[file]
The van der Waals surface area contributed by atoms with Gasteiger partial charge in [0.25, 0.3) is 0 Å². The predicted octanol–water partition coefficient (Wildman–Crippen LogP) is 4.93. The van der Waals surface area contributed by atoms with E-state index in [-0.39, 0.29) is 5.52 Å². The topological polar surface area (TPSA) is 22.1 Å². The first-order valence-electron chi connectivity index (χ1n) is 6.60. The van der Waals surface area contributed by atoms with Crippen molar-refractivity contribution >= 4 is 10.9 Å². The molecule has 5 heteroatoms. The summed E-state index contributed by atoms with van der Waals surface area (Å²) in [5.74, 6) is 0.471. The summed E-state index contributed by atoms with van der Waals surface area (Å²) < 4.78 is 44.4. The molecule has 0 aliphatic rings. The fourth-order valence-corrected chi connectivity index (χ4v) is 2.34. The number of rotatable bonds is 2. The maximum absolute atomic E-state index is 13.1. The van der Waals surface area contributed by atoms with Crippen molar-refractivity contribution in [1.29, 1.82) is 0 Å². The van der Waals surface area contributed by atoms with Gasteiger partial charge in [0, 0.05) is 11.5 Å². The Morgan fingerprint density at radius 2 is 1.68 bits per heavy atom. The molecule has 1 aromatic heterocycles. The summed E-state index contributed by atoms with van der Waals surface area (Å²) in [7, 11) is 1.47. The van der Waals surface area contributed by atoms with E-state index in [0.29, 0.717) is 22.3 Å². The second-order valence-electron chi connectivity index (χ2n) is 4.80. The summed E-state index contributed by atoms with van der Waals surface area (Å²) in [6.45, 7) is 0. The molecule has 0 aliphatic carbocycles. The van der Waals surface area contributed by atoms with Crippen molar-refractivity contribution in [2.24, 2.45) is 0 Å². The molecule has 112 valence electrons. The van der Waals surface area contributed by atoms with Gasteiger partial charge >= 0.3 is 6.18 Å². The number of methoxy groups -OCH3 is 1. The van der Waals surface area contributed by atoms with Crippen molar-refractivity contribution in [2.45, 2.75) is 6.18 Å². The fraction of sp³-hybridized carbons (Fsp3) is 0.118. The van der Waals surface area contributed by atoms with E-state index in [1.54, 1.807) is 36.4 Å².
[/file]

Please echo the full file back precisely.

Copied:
The van der Waals surface area contributed by atoms with Gasteiger partial charge in [0.25, 0.3) is 0 Å². The predicted octanol–water partition coefficient (Wildman–Crippen LogP) is 4.93. The van der Waals surface area contributed by atoms with E-state index in [-0.39, 0.29) is 5.52 Å². The topological polar surface area (TPSA) is 22.1 Å². The first-order valence-electron chi connectivity index (χ1n) is 6.60. The van der Waals surface area contributed by atoms with Crippen molar-refractivity contribution >= 4 is 10.9 Å². The molecule has 5 heteroatoms. The summed E-state index contributed by atoms with van der Waals surface area (Å²) in [5.74, 6) is 0.471. The summed E-state index contributed by atoms with van der Waals surface area (Å²) < 4.78 is 44.4. The molecule has 0 aliphatic rings. The fourth-order valence-corrected chi connectivity index (χ4v) is 2.34. The number of rotatable bonds is 2. The maximum absolute atomic E-state index is 13.1. The van der Waals surface area contributed by atoms with Crippen molar-refractivity contribution in [1.29, 1.82) is 0 Å². The van der Waals surface area contributed by atoms with Gasteiger partial charge in [0, 0.05) is 11.5 Å². The Morgan fingerprint density at radius 2 is 1.68 bits per heavy atom. The molecule has 1 aromatic heterocycles. The summed E-state index contributed by atoms with van der Waals surface area (Å²) in [7, 11) is 1.47. The van der Waals surface area contributed by atoms with E-state index in [0.29, 0.717) is 22.3 Å². The second-order valence-electron chi connectivity index (χ2n) is 4.80. The summed E-state index contributed by atoms with van der Waals surface area (Å²) in [6.45, 7) is 0. The molecule has 0 aliphatic carbocycles. The van der Waals surface area contributed by atoms with Crippen molar-refractivity contribution in [2.24, 2.45) is 0 Å². The molecule has 112 valence electrons. The van der Waals surface area contributed by atoms with Gasteiger partial charge >= 0.3 is 6.18 Å². The number of methoxy groups -OCH3 is 1. The van der Waals surface area contributed by atoms with Crippen molar-refractivity contribution in [2.45, 2.75) is 6.18 Å². The fraction of sp³-hybridized carbons (Fsp3) is 0.118. The van der Waals surface area contributed by atoms with E-state index in [1.54, 1.807) is 36.4 Å².